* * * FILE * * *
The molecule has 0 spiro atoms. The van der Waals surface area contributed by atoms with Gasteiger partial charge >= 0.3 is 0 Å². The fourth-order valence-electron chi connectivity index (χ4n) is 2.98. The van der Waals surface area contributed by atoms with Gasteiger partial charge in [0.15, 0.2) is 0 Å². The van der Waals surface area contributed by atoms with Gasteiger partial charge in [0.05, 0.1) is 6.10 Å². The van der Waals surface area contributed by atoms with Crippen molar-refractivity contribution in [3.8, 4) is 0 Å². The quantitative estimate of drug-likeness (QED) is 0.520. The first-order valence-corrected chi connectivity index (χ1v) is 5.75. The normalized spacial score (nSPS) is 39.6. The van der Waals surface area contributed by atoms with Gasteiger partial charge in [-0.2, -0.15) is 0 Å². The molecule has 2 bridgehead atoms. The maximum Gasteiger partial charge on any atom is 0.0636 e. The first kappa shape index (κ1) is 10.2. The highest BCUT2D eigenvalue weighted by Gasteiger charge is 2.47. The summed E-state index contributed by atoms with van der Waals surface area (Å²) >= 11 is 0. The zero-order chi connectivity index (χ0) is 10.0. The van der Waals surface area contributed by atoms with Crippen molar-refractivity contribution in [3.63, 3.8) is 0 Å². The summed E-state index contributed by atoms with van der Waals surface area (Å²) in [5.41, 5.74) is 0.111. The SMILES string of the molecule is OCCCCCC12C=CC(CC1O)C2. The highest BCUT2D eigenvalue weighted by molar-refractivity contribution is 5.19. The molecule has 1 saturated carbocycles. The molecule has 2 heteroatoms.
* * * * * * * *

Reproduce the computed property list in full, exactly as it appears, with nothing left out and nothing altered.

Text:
The molecule has 0 spiro atoms. The van der Waals surface area contributed by atoms with Gasteiger partial charge >= 0.3 is 0 Å². The fourth-order valence-electron chi connectivity index (χ4n) is 2.98. The van der Waals surface area contributed by atoms with Gasteiger partial charge in [0.15, 0.2) is 0 Å². The van der Waals surface area contributed by atoms with Gasteiger partial charge in [0.05, 0.1) is 6.10 Å². The van der Waals surface area contributed by atoms with Crippen molar-refractivity contribution in [3.8, 4) is 0 Å². The quantitative estimate of drug-likeness (QED) is 0.520. The first-order valence-corrected chi connectivity index (χ1v) is 5.75. The normalized spacial score (nSPS) is 39.6. The van der Waals surface area contributed by atoms with Gasteiger partial charge in [-0.2, -0.15) is 0 Å². The molecule has 2 bridgehead atoms. The maximum Gasteiger partial charge on any atom is 0.0636 e. The first kappa shape index (κ1) is 10.2. The highest BCUT2D eigenvalue weighted by Gasteiger charge is 2.47. The summed E-state index contributed by atoms with van der Waals surface area (Å²) >= 11 is 0. The zero-order chi connectivity index (χ0) is 10.0. The van der Waals surface area contributed by atoms with Crippen molar-refractivity contribution in [3.63, 3.8) is 0 Å². The summed E-state index contributed by atoms with van der Waals surface area (Å²) in [5.41, 5.74) is 0.111. The SMILES string of the molecule is OCCCCCC12C=CC(CC1O)C2. The highest BCUT2D eigenvalue weighted by molar-refractivity contribution is 5.19. The molecule has 1 saturated carbocycles. The molecule has 2 heteroatoms.